The president was joined by Education Secretary Betsy DeVos, U.S. Sen. Marco Rubio, R-Florida, and Florida Gov. Rick Scott in a tour of the school that started with a visit to a fourth-grade class.
The visit, which was private, was dubbed as a listening session.
One of the tour guests was Denisha Merriweather, who attended a private high school through Florida's voucher program, which she credits with turning her life around.
"We want millions more to have the same chance to achieve the great success that you're achieving," Trump said. The president also told school administrators that "the love you have for what you do is really fantastic," The Associated Press reported.
In his address to Congress Feb. 28, Trump said that education was the "civil rights issue of our time" and urged Congress to pass legislation to fund school choice for disadvantaged young people, but he did not offer any details.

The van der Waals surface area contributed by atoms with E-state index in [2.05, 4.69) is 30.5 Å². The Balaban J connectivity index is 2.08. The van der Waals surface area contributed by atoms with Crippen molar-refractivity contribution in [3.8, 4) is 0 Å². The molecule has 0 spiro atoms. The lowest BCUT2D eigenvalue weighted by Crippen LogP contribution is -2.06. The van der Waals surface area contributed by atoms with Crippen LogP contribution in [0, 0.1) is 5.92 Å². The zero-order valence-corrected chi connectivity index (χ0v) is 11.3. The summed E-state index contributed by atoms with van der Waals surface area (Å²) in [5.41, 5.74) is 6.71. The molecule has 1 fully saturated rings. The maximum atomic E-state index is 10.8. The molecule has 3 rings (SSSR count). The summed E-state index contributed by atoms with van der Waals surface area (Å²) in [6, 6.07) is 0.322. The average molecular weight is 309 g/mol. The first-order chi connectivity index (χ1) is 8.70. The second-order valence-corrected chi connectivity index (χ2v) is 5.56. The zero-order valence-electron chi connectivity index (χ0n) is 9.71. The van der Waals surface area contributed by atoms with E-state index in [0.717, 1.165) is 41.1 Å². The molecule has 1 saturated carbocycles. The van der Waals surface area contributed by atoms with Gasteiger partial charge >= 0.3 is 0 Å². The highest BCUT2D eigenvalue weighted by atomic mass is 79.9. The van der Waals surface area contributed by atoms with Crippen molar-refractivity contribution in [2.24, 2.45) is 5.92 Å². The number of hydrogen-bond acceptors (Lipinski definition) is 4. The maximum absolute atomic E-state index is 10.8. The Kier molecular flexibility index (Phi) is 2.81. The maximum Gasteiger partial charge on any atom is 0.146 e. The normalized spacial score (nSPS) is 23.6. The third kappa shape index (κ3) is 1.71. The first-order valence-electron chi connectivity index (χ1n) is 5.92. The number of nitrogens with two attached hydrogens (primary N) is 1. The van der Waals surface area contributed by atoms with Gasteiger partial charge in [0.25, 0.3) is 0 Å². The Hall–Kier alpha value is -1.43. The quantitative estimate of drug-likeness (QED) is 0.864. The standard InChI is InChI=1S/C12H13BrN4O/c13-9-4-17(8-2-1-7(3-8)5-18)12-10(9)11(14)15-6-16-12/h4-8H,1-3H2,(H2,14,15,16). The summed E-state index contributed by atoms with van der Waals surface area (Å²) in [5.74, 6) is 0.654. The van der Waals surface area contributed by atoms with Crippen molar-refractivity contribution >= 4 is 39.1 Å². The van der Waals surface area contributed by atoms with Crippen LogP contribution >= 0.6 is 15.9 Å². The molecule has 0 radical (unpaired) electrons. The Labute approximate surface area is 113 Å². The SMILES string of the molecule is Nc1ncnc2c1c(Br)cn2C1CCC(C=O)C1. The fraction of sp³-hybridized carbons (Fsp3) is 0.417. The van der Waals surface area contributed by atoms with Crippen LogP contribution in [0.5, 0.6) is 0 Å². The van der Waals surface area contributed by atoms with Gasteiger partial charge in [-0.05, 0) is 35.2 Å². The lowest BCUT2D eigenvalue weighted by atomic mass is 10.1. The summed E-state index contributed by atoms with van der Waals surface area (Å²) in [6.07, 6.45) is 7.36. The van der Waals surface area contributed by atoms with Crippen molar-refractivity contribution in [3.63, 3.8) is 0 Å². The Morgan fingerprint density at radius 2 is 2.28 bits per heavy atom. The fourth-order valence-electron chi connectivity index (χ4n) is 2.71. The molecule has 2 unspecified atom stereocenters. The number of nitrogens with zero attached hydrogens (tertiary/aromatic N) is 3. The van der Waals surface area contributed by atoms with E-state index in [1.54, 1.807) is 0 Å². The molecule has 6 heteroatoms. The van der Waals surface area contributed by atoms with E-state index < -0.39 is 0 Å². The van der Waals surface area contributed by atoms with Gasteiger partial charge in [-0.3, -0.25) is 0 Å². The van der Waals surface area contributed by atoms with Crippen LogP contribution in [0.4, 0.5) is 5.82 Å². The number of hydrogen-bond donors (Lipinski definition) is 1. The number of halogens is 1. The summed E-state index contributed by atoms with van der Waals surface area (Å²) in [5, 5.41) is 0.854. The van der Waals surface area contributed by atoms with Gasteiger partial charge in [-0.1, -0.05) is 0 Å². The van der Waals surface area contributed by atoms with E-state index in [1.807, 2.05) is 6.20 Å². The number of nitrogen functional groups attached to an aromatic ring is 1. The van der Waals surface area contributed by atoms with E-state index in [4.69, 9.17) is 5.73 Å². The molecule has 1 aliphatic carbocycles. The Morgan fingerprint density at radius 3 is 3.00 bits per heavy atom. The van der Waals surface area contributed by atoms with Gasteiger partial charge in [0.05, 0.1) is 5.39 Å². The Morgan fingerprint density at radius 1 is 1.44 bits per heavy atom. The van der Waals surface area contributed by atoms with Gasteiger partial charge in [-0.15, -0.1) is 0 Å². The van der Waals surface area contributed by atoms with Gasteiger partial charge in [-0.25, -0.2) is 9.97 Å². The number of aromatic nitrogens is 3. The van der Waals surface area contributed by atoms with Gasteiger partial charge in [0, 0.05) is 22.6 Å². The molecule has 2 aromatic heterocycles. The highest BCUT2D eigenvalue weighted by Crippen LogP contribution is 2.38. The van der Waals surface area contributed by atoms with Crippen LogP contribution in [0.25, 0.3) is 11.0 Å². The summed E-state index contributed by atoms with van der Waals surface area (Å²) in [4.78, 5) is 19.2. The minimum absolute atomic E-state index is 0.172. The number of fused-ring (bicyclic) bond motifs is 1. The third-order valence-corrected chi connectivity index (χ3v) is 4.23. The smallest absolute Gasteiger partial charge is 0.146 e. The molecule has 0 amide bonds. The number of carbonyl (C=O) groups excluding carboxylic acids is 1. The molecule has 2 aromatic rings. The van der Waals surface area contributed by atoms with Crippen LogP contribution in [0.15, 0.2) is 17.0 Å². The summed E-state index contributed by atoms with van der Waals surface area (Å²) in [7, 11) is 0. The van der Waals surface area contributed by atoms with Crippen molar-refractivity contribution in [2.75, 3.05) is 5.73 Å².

St. Andrew Catholic School, which opened in 1962, teaches 350 children from pre-K to eighth grade. On its website it says: "Our goals are simple: college and heaven."
The school partners with the University of Notre Dame's Alliance for Catholic Education, or ACE, which serves under-resourced Catholic schools.
A March 3 statement from ACE said the president's visit gave the St. Andrew's students "a historic opportunity to share their story with the nation."
"We are acutely aware that the current political climate is among the most polarized in American history," the statement said. "These divisions have real implications for relationships here in the St. Andrew community."
It also stressed that "every family has the right to choose the best school for their child" and that "because of the parental choice program in Florida, this school will continue to empower families, form faithful citizens, strengthen the Pine Hills community, and provide children with educational opportunities."